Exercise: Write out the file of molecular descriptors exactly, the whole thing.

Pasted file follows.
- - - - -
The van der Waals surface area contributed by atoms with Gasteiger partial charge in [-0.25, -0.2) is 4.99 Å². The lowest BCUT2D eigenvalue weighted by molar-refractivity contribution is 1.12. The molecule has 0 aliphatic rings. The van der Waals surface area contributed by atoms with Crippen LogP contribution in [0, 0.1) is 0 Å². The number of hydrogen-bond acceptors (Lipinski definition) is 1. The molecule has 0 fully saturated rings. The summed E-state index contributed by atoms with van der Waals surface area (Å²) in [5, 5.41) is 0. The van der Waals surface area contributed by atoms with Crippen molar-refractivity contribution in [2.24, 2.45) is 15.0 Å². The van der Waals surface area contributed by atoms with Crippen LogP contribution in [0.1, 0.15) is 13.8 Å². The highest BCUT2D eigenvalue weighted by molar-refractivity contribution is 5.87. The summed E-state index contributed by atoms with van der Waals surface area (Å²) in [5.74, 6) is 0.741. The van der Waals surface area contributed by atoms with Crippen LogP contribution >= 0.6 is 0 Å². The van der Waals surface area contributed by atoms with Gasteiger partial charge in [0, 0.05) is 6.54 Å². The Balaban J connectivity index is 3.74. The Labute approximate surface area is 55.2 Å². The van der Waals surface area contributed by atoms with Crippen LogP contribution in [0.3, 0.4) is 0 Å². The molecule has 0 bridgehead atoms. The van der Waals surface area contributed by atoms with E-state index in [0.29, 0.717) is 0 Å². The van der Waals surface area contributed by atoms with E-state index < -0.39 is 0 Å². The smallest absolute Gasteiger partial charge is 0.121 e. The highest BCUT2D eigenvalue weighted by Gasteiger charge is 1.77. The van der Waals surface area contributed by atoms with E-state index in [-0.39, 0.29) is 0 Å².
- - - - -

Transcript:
The van der Waals surface area contributed by atoms with Gasteiger partial charge in [-0.25, -0.2) is 4.99 Å². The lowest BCUT2D eigenvalue weighted by molar-refractivity contribution is 1.12. The molecule has 0 aliphatic rings. The van der Waals surface area contributed by atoms with Crippen LogP contribution in [0, 0.1) is 0 Å². The number of hydrogen-bond acceptors (Lipinski definition) is 1. The molecule has 0 fully saturated rings. The summed E-state index contributed by atoms with van der Waals surface area (Å²) in [5, 5.41) is 0. The van der Waals surface area contributed by atoms with Crippen molar-refractivity contribution in [2.24, 2.45) is 15.0 Å². The van der Waals surface area contributed by atoms with Crippen LogP contribution in [0.1, 0.15) is 13.8 Å². The highest BCUT2D eigenvalue weighted by molar-refractivity contribution is 5.87. The summed E-state index contributed by atoms with van der Waals surface area (Å²) in [5.74, 6) is 0.741. The van der Waals surface area contributed by atoms with Crippen LogP contribution >= 0.6 is 0 Å². The van der Waals surface area contributed by atoms with Gasteiger partial charge in [0, 0.05) is 6.54 Å². The Balaban J connectivity index is 3.74. The Labute approximate surface area is 55.2 Å². The van der Waals surface area contributed by atoms with Crippen LogP contribution in [0.3, 0.4) is 0 Å². The molecule has 0 bridgehead atoms. The van der Waals surface area contributed by atoms with E-state index in [0.29, 0.717) is 0 Å². The van der Waals surface area contributed by atoms with E-state index < -0.39 is 0 Å². The smallest absolute Gasteiger partial charge is 0.121 e. The highest BCUT2D eigenvalue weighted by Gasteiger charge is 1.77. The van der Waals surface area contributed by atoms with E-state index in [-0.39, 0.29) is 0 Å².